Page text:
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Raisin varieties depend on the type of grape used. Seedless varieties include the Sultana (also known as “Thompson Seedless” in the USA) and Flame.
Raisins are typically sun-dried, but may also be “water-dipped”, or dehydrated. “Golden raisin” is made from Sultans, treated with Sulfur Dioxide (SO2), and flame dried to give them their characteristic color. A particular variety of seedless grape, the Black Corinth, is also sun dried to produce Zante currants, mini raisins that are much darker in color and have a tart, tangy flavor. Several varieties of raisins are produced in Asia and in the west, are only available at ethnic specialty grocers. Green raisins are produced in Iran. Raisins have a variety of colors (green, black, and blue, purple, yellow) and sizes.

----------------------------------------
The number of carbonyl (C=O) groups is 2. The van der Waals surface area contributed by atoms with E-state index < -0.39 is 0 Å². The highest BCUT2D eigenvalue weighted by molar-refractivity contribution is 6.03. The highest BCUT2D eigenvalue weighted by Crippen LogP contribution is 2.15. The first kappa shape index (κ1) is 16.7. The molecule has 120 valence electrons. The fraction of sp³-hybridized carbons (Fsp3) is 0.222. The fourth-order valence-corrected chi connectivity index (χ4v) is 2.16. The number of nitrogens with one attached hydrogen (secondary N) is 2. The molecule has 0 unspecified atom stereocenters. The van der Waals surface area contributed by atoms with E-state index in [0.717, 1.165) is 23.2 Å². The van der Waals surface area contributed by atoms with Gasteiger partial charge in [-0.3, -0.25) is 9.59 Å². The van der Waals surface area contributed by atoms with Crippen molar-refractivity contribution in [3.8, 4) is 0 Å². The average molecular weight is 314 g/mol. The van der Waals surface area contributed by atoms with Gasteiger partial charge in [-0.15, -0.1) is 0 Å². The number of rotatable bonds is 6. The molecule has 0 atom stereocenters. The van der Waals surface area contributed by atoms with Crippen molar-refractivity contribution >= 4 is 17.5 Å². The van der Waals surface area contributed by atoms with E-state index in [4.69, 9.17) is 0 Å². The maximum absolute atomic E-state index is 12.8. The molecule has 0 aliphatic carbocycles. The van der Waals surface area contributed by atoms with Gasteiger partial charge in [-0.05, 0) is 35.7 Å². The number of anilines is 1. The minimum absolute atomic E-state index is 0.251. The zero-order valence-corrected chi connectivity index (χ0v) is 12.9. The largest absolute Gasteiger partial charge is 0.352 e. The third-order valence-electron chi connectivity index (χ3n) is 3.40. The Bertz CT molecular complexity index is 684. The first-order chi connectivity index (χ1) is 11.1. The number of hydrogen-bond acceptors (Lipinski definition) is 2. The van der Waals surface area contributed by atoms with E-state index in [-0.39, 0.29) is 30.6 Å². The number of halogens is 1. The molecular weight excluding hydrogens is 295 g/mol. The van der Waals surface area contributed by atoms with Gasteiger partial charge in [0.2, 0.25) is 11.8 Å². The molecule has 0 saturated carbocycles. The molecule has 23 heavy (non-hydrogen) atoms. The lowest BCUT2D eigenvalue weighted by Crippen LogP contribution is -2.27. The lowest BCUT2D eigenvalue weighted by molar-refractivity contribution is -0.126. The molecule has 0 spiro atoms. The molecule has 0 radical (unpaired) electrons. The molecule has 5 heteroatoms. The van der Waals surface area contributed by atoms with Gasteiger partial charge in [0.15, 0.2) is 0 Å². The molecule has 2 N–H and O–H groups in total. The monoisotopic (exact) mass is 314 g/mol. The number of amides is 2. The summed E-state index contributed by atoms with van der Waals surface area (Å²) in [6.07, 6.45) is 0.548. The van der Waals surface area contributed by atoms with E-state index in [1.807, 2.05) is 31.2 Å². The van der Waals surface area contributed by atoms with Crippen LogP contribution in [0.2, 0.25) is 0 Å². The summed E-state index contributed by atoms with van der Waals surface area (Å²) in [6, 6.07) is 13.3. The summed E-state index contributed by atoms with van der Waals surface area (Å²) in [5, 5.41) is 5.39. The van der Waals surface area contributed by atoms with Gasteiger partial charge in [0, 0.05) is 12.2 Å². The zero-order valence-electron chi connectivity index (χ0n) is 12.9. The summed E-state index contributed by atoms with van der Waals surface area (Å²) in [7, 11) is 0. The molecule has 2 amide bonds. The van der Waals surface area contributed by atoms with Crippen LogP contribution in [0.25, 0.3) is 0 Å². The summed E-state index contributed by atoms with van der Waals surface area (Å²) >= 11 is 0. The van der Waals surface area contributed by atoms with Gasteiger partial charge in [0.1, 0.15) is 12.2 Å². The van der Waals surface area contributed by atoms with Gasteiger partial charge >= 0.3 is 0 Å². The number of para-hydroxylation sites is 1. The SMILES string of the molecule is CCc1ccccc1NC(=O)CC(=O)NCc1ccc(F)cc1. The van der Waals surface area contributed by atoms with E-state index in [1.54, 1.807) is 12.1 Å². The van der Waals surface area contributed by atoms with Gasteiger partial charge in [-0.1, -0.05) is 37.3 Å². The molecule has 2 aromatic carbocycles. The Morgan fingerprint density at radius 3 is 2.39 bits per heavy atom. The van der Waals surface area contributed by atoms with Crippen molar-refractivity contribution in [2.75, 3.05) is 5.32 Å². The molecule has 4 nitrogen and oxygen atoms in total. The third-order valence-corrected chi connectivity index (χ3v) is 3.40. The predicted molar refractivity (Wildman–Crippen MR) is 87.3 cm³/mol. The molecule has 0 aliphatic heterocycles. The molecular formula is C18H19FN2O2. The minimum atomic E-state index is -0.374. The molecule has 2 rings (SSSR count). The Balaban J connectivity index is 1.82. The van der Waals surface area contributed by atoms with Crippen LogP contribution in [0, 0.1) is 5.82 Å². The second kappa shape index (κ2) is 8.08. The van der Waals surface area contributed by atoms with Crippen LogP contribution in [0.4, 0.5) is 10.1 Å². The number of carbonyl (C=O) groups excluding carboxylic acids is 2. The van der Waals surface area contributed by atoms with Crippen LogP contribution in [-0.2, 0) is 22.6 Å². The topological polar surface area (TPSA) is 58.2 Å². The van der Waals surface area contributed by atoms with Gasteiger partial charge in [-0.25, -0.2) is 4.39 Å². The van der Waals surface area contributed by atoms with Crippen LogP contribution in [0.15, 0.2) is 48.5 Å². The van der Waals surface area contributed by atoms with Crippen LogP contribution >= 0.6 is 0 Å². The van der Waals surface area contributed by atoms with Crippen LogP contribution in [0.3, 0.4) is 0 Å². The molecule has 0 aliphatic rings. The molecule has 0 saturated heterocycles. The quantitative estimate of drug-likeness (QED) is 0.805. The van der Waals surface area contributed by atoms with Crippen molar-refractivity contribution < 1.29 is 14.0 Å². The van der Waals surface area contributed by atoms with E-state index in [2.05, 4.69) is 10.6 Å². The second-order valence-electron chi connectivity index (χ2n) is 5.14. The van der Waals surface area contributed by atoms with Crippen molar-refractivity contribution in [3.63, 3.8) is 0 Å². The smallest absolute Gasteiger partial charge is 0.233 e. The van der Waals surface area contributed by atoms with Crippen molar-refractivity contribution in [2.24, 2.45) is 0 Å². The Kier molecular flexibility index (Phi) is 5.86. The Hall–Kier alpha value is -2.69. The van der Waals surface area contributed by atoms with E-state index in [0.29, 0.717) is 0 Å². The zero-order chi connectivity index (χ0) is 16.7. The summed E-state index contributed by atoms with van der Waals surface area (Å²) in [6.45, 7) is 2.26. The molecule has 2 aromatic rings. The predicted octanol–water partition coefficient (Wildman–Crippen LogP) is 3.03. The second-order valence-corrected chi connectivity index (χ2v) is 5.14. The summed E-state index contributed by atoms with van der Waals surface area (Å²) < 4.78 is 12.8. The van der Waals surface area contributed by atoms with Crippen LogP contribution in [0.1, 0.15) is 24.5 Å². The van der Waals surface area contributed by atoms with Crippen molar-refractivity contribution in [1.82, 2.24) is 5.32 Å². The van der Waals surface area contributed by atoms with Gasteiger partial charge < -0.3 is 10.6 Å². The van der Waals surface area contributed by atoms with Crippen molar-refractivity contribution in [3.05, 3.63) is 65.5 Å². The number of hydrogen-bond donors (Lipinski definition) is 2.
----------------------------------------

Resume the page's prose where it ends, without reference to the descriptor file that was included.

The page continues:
Raisins range from about 67% to 72% sugars by weight, most of which is fructose. Raisins are also high in certain antioxidants, and are comparable to prunes and apricots in this regard. As with all dried fruits, raisins have very low vitamin C content